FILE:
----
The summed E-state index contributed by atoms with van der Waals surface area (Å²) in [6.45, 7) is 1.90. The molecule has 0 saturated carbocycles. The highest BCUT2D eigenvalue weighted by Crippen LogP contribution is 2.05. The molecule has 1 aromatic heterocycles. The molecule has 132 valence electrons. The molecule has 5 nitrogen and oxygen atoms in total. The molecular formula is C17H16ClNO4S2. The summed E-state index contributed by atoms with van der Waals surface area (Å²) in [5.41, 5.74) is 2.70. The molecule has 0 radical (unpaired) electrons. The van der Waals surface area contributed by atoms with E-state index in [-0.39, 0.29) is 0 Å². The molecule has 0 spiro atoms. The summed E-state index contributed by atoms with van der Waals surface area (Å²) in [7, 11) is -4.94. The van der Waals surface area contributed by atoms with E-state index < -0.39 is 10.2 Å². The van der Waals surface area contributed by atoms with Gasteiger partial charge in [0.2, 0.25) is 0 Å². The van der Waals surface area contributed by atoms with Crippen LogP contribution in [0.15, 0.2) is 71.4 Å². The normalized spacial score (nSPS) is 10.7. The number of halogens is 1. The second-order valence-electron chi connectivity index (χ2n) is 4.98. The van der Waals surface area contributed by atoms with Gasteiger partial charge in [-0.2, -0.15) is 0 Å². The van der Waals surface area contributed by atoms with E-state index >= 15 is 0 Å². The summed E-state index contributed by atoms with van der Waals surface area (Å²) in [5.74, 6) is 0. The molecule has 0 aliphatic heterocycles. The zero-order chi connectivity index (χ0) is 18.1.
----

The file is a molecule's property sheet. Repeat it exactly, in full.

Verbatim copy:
The summed E-state index contributed by atoms with van der Waals surface area (Å²) in [6.45, 7) is 1.90. The molecule has 0 saturated carbocycles. The highest BCUT2D eigenvalue weighted by Crippen LogP contribution is 2.05. The molecule has 1 aromatic heterocycles. The molecule has 132 valence electrons. The molecule has 5 nitrogen and oxygen atoms in total. The molecular formula is C17H16ClNO4S2. The summed E-state index contributed by atoms with van der Waals surface area (Å²) in [5.41, 5.74) is 2.70. The molecule has 0 radical (unpaired) electrons. The van der Waals surface area contributed by atoms with E-state index in [-0.39, 0.29) is 0 Å². The molecule has 0 spiro atoms. The summed E-state index contributed by atoms with van der Waals surface area (Å²) in [7, 11) is -4.94. The van der Waals surface area contributed by atoms with E-state index < -0.39 is 10.2 Å². The van der Waals surface area contributed by atoms with Gasteiger partial charge in [0.2, 0.25) is 0 Å². The van der Waals surface area contributed by atoms with Crippen LogP contribution in [0.15, 0.2) is 71.4 Å². The normalized spacial score (nSPS) is 10.7. The number of halogens is 1. The second-order valence-electron chi connectivity index (χ2n) is 4.98. The van der Waals surface area contributed by atoms with Gasteiger partial charge in [-0.2, -0.15) is 0 Å². The van der Waals surface area contributed by atoms with E-state index >= 15 is 0 Å². The summed E-state index contributed by atoms with van der Waals surface area (Å²) in [5.74, 6) is 0. The molecule has 0 aliphatic heterocycles. The zero-order chi connectivity index (χ0) is 18.1.